Sunday, February 7, 2010

Did the Egyptians have to Justify their Art?


Do you think that when the Egyptians were creating hieroglyphics and paintings, there were people standing around saying, "I don't know why you're spending time doing that. You're not going to get a real job"?

Or when the Greeks were building the Parthenon, they did that just to kill some time because they didn't have anything "better" to do?

Or when Michelangelo was painting the Sistine Chapel, his patrons said, "Well, you need something to do, so you can paint on the ceiling - just don't make a mess"?

How did we get to the point where we feel like we have to justify the arts? People write whole white papers on how music improves math skills because they are trying to justify music in the context of what society seems to "really" value. Things that will get you a "real job."

There's also this idea that the arts are only for people who have "talent." As if making marks and storytelling and moving a pencil around is only good for certain people, those who are going to turn this activity into something "real." Everyone else needs to go get good at pushing paper.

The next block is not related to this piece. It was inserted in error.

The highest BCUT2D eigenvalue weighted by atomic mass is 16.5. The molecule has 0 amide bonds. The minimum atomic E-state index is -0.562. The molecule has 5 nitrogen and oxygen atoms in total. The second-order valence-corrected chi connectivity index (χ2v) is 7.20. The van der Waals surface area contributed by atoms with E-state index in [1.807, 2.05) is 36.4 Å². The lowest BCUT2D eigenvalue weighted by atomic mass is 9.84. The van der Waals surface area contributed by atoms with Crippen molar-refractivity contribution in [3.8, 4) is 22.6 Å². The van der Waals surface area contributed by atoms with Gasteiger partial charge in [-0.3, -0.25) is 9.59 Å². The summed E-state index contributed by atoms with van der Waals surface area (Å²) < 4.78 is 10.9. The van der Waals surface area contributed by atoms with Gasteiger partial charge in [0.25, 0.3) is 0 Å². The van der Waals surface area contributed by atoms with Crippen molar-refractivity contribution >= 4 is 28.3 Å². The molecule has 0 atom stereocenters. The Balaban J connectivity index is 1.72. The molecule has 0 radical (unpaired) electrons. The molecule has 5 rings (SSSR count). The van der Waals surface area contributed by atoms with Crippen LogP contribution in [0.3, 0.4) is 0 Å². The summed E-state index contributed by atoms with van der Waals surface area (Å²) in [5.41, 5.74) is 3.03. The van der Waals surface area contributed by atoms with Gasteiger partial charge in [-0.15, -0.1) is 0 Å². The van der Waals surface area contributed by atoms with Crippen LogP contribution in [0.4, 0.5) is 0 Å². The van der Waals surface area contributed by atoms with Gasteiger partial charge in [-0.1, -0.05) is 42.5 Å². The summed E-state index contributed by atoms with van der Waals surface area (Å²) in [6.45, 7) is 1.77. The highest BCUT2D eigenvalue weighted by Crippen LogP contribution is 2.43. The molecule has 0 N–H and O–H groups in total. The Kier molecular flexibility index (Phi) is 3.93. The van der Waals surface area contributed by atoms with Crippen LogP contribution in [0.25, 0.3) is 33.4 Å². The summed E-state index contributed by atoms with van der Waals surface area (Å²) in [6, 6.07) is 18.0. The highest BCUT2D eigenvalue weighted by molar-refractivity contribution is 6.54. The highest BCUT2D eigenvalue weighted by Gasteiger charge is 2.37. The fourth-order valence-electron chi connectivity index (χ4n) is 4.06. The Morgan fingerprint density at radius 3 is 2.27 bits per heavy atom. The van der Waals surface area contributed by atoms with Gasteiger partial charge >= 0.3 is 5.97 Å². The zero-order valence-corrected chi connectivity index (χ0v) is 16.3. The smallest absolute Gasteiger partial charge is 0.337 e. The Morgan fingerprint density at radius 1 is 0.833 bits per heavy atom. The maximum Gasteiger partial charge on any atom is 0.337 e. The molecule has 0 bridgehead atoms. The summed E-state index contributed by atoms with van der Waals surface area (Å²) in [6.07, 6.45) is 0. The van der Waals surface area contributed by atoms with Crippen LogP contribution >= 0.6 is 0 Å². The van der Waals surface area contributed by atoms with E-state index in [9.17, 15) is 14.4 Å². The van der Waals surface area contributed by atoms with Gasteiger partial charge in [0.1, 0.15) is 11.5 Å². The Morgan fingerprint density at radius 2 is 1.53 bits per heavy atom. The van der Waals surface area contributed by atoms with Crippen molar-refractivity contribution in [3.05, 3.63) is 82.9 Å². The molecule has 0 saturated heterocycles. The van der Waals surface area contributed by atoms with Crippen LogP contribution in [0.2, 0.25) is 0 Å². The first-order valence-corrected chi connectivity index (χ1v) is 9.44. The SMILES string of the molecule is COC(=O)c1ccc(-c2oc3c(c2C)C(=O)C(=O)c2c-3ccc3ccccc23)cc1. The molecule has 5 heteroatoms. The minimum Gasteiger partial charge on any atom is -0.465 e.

We don't tell people that if they are not Mark Twain they should not write. We know that writing and the expression that it enables is important to being a person.

People with talents benefit society. Really good mathematicians and surgeons and athletes and filmmakers and writers and plumbers and singers and firefighters and public speakers are people we value.

But we've got to stop trying to justify the arts in the context of something else, like reading or math or commerce. Art is how we speak the truth about being human. When we look at ancient civilizations, we look at their art to understand how they saw the world fitting together.

Art isn't something else. It's art. Period.

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